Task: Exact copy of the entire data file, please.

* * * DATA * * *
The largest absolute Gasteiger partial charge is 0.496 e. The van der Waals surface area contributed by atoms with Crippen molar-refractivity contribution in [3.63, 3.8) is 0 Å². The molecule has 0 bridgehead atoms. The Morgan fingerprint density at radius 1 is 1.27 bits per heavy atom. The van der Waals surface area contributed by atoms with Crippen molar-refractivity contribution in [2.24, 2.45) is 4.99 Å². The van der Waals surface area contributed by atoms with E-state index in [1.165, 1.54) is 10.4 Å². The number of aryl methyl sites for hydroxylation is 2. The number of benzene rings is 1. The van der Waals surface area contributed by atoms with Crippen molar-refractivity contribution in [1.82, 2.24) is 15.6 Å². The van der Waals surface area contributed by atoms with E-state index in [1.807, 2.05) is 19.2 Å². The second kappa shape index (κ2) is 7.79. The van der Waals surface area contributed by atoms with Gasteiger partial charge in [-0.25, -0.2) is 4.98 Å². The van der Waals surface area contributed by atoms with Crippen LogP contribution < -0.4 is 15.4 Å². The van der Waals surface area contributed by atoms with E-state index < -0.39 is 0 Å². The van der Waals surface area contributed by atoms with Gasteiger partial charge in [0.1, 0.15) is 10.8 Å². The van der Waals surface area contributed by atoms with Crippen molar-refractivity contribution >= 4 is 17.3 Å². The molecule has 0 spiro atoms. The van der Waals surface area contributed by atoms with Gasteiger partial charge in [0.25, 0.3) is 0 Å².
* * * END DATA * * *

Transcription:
The largest absolute Gasteiger partial charge is 0.496 e. The van der Waals surface area contributed by atoms with Crippen molar-refractivity contribution in [3.63, 3.8) is 0 Å². The molecule has 0 bridgehead atoms. The Morgan fingerprint density at radius 1 is 1.27 bits per heavy atom. The van der Waals surface area contributed by atoms with Crippen molar-refractivity contribution in [2.24, 2.45) is 4.99 Å². The van der Waals surface area contributed by atoms with E-state index in [1.165, 1.54) is 10.4 Å². The number of aryl methyl sites for hydroxylation is 2. The number of benzene rings is 1. The van der Waals surface area contributed by atoms with Crippen molar-refractivity contribution in [1.82, 2.24) is 15.6 Å². The van der Waals surface area contributed by atoms with E-state index in [1.807, 2.05) is 19.2 Å². The second kappa shape index (κ2) is 7.79. The van der Waals surface area contributed by atoms with Gasteiger partial charge in [-0.25, -0.2) is 4.98 Å². The van der Waals surface area contributed by atoms with Crippen LogP contribution < -0.4 is 15.4 Å². The van der Waals surface area contributed by atoms with E-state index < -0.39 is 0 Å². The van der Waals surface area contributed by atoms with Gasteiger partial charge in [0.1, 0.15) is 10.8 Å². The van der Waals surface area contributed by atoms with Crippen molar-refractivity contribution >= 4 is 17.3 Å². The molecule has 0 spiro atoms. The van der Waals surface area contributed by atoms with Gasteiger partial charge in [0.25, 0.3) is 0 Å².